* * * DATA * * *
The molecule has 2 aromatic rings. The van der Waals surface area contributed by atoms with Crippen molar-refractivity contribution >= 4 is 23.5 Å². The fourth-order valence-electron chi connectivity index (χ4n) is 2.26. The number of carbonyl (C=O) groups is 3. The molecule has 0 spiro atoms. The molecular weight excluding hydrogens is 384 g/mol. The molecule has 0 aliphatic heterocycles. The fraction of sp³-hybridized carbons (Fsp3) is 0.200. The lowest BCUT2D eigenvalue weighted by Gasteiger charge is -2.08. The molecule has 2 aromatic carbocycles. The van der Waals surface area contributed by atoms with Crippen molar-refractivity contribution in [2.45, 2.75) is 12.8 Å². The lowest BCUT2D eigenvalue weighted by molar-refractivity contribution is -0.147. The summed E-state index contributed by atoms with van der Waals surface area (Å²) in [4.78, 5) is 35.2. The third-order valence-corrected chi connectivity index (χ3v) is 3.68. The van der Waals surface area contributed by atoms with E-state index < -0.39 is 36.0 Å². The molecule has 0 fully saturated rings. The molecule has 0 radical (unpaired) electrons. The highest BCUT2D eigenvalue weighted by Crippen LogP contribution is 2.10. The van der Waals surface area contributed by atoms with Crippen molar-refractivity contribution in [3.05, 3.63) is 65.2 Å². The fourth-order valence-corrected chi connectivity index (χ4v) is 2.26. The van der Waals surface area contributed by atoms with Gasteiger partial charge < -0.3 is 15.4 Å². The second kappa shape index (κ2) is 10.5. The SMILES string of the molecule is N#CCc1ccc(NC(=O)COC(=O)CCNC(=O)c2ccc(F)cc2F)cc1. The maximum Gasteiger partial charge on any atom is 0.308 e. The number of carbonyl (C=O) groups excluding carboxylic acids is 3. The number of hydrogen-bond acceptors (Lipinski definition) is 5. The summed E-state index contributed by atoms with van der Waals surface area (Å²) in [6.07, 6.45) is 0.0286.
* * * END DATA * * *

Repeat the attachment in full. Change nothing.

The molecule has 2 aromatic rings. The van der Waals surface area contributed by atoms with Crippen molar-refractivity contribution >= 4 is 23.5 Å². The fourth-order valence-electron chi connectivity index (χ4n) is 2.26. The number of carbonyl (C=O) groups is 3. The molecule has 0 spiro atoms. The molecular weight excluding hydrogens is 384 g/mol. The molecule has 0 aliphatic heterocycles. The fraction of sp³-hybridized carbons (Fsp3) is 0.200. The lowest BCUT2D eigenvalue weighted by Gasteiger charge is -2.08. The molecule has 2 aromatic carbocycles. The van der Waals surface area contributed by atoms with Crippen molar-refractivity contribution in [2.45, 2.75) is 12.8 Å². The lowest BCUT2D eigenvalue weighted by molar-refractivity contribution is -0.147. The summed E-state index contributed by atoms with van der Waals surface area (Å²) in [4.78, 5) is 35.2. The third-order valence-corrected chi connectivity index (χ3v) is 3.68. The van der Waals surface area contributed by atoms with E-state index < -0.39 is 36.0 Å². The molecule has 0 fully saturated rings. The molecule has 0 radical (unpaired) electrons. The highest BCUT2D eigenvalue weighted by Crippen LogP contribution is 2.10. The van der Waals surface area contributed by atoms with Crippen molar-refractivity contribution in [3.05, 3.63) is 65.2 Å². The fourth-order valence-corrected chi connectivity index (χ4v) is 2.26. The van der Waals surface area contributed by atoms with Gasteiger partial charge < -0.3 is 15.4 Å². The second kappa shape index (κ2) is 10.5. The SMILES string of the molecule is N#CCc1ccc(NC(=O)COC(=O)CCNC(=O)c2ccc(F)cc2F)cc1. The maximum Gasteiger partial charge on any atom is 0.308 e. The number of carbonyl (C=O) groups excluding carboxylic acids is 3. The number of hydrogen-bond acceptors (Lipinski definition) is 5. The summed E-state index contributed by atoms with van der Waals surface area (Å²) in [6.07, 6.45) is 0.0286.